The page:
Gas sales sagged during the Depression. In an effort to attract customers, oil companies expanded their product line and built a new and very different type of gas station building - the "oblong box." In contrast to the house form, which was intended to blend in with its surroundings, the oblong box was designed to attract attention. Drawing inspiration from the International Style, the oblong box featured a streamlined, functional, rectangular form with a flat roof, typically finished with glazed terra cotta (1930s) or porcelain enamel (1940s and 1950s) and painted with the oil company's trademark colors. The interior integrated an office and storage space. The addition of service bays, which lured additional customers and increased ancillary sales, was essential to survival. In order to compete with the modern stations, earlier filling stations were often modified by the addition of service bays and exterior renovation, and some were replaced with a new station.
Modern oblong box form with
three service bays. Located
at 3074 East Washington
Avenue in Madison. Courtesy
of Jim Draeger, personal collection.
Around 1960, the exterior details of the oblong box fell out of favor. Elements such as cedar shakes, brick, broad eaves, wood siding, and darker colors were used to present a ranch style or Colonial Revival exterior appearance while retaining or expanding the oblong box form. During the 1970s, a new station type was introduced, composed of a large canopy sheltering the pumps and a booth for the attendant. Today, the oblong box in the form of a convenience store with a monumental, freestanding canopy is typical.
Roadside Highlight: Copeland Service Station
The Copeland Service Station, located at 4924 West Roosevelt Drive in Milwaukee, is an example of the Streamline Moderne style as applied to the oblong box service station. Constructed in 1939, the Copeland Service Station exhibits the application of new design ideas and the use of a rectilinear form, which divided the space into separate retail and service areas. The exterior of the station is dominated by a curving corner and horizontal brick bands, which served as a marketing device and capitalized on the public fascination with the streamlined airplanes, locomotives, automobiles, and ocean liners of the period.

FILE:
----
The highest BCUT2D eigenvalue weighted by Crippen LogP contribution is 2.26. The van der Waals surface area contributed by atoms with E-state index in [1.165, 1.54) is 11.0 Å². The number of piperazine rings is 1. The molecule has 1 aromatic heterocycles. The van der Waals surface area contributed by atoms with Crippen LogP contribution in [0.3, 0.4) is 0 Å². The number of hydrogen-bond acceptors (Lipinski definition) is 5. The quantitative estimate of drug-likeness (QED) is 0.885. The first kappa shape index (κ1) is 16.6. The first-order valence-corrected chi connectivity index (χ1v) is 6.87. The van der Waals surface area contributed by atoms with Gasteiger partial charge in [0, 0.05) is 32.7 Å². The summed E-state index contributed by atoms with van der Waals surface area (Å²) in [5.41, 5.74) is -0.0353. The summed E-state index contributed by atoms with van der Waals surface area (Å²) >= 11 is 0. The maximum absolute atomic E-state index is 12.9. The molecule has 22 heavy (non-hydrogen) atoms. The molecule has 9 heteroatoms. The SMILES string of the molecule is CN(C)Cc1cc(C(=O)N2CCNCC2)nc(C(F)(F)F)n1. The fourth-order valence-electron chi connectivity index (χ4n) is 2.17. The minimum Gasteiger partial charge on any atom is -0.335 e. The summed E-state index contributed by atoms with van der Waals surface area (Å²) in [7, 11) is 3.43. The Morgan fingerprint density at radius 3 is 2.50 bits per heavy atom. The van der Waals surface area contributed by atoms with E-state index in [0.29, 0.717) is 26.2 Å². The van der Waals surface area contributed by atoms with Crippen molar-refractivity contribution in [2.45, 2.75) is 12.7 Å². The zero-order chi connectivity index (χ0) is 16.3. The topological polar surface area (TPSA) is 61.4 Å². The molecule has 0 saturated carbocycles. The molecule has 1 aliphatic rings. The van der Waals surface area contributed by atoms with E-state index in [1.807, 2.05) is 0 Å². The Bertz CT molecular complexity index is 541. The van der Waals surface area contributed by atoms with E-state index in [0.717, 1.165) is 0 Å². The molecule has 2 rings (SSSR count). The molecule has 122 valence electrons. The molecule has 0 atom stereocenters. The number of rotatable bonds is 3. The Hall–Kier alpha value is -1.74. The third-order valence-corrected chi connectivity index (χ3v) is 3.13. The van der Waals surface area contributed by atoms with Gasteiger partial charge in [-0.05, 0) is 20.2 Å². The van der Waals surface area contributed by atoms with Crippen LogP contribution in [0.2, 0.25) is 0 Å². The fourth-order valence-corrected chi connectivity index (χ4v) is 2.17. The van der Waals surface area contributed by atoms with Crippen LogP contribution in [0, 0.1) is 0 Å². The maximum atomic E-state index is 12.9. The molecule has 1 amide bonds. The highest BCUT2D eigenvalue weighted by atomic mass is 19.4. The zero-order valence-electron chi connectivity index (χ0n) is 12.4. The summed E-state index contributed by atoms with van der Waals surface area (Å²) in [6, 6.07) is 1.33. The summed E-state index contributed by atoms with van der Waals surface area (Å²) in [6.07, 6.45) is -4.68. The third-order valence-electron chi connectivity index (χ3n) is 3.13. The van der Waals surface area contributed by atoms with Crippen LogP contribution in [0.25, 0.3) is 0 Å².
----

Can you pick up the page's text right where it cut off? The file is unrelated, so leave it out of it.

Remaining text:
Although ubiquitous during their height of popularity, the oblong box form is increasingly rare. The Copeland Service Station is an example of how a building that has outlived its original function can be reused rather than replaced. The Copeland Service Station was saved from demolition and is now a popular coffee shop that has undergone extensive restoration. The owners utilized historic preservation tax credits to assist in its award-winning rehabilitation.
The Copeland Service Station
as Sherman Perk, after
2001 renovation. Courtesy
of the Division of Historic Preservation.
Curved brick corner of the
Copeland Service Station as Sherman
Perk, after 2001 renovation.
Courtesy of the Division of
Interested in learning more about Wisconsin gas stations? Check out the new Wisconsin Public Television program that looks at vintage gas stations as icons of architecture, economics and pop culture. Fill'er Up: The Glory Days of Wisconsin Gas Stations
is a collaborative effort of the Wisconsin Historical Society and Wisconsin Public Television.
And watch for the Fill 'er Up Companion Book
from WHS Press by Jim Draeger and Mark Speltz. This book visits 60 Wisconsin gas stations still standing today and will be available in 2008.